August 28, 2016
Dr. David Shulkin, Under Secretary for Health for the Department of Veterans Affairs (VA), presented The American Legion Veterans Affairs and Rehabilitation (VA&R) Commission with the 25 ways the VA is leading in American health care at the Legion’s 98th National Convention in Cincinnati, Ohio.
Shulkin mentioned that VA care consists of a comprehensive definition of ‘health’ in order to ensure that veterans are receiving well-rounded care: peer support, crisis lines, transportation, caregivers, homelessness services, medication support, behavioral health integration, aligned incentives, lifelong relationships, single EMR platform, partnerships with medical centers, and vocational training.
The presentation emphasized that the VA outperforms its private sector counterparts, according to various research studies. But when asked about the controversial wait times at the VA, Dr. Shulkin offered no excuses. “Until we have fixed everything else, we can’t talk about all the great things about the VA.”
Shulkin still praised the care of the VA for its innovative and proactive health care services by stating, “We are there for our veterans.” The VA is leading in public health issues, including an initiative to eliminate Hepatitis C in the military veteran community. Additionally, the VA is leading on telehealth services with more than 2.14 million episodes delivered to 677,000 veterans. Forty-five percent of VA’s telehealth services are tailored for rural veterans.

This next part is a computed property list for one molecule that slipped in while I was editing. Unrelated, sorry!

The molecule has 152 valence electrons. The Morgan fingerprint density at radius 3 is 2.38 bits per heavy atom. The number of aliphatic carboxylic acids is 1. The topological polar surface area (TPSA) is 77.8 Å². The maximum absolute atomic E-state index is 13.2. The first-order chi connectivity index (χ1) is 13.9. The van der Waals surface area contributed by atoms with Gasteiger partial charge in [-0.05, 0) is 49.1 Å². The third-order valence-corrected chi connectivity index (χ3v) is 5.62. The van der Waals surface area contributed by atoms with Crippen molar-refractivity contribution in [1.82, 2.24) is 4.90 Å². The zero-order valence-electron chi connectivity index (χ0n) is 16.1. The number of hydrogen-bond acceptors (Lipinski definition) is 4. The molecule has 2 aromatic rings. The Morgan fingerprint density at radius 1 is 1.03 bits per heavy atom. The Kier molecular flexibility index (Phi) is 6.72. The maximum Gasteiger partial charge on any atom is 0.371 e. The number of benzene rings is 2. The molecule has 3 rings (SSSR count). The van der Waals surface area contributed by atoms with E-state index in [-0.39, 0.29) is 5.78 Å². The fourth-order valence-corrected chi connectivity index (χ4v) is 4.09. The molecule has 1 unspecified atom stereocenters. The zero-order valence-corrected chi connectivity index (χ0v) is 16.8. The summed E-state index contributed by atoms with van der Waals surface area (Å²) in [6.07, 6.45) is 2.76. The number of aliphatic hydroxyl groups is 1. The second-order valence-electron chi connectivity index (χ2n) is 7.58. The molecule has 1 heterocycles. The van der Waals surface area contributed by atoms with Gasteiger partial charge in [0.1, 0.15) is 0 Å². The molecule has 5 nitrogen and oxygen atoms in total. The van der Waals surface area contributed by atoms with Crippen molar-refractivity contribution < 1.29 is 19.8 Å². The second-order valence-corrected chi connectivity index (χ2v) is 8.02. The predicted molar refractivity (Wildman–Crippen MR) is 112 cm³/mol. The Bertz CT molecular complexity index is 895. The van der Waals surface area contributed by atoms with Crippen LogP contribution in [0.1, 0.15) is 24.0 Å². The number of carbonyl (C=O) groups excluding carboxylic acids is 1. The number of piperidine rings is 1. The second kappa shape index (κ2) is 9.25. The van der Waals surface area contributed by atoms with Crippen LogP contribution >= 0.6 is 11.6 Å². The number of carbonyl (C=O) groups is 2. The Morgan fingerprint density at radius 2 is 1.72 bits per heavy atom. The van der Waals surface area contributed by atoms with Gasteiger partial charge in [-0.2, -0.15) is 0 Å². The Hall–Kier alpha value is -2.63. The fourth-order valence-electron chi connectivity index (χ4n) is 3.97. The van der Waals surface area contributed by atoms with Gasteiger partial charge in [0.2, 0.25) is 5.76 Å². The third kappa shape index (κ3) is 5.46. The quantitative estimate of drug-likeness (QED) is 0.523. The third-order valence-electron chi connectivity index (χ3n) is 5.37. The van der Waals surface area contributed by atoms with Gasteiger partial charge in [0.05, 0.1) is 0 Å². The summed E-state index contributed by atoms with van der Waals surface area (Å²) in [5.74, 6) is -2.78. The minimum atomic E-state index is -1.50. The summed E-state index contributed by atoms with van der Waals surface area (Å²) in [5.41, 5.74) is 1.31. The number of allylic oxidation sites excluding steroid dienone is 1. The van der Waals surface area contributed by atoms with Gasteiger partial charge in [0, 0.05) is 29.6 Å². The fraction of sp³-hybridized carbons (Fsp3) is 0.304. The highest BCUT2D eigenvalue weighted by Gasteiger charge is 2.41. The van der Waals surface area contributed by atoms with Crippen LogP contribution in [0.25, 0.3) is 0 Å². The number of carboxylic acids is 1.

Among the list of 25 reasons why the VA is leading in health care in the U.S., Shulkin highlighted the benefits of The American Legion’s System Worth Saving (SWS) program. Past National Commander Ronald Conley started SWS almost 15 years ago to access the needs of VA facilities and help strengthen the care that it provides to military veterans by making recommendations to the president, congress, and the Department of Veterans Affairs.
The American Legion is the largest wartime veterans service organization with 2.2 million members in more than 13,000 posts in communities across America. The Legion, established by an act of Congress in 1919, was instrumental in getting the original GI Bill through Congress and the creation of the Department of Veterans Affairs.
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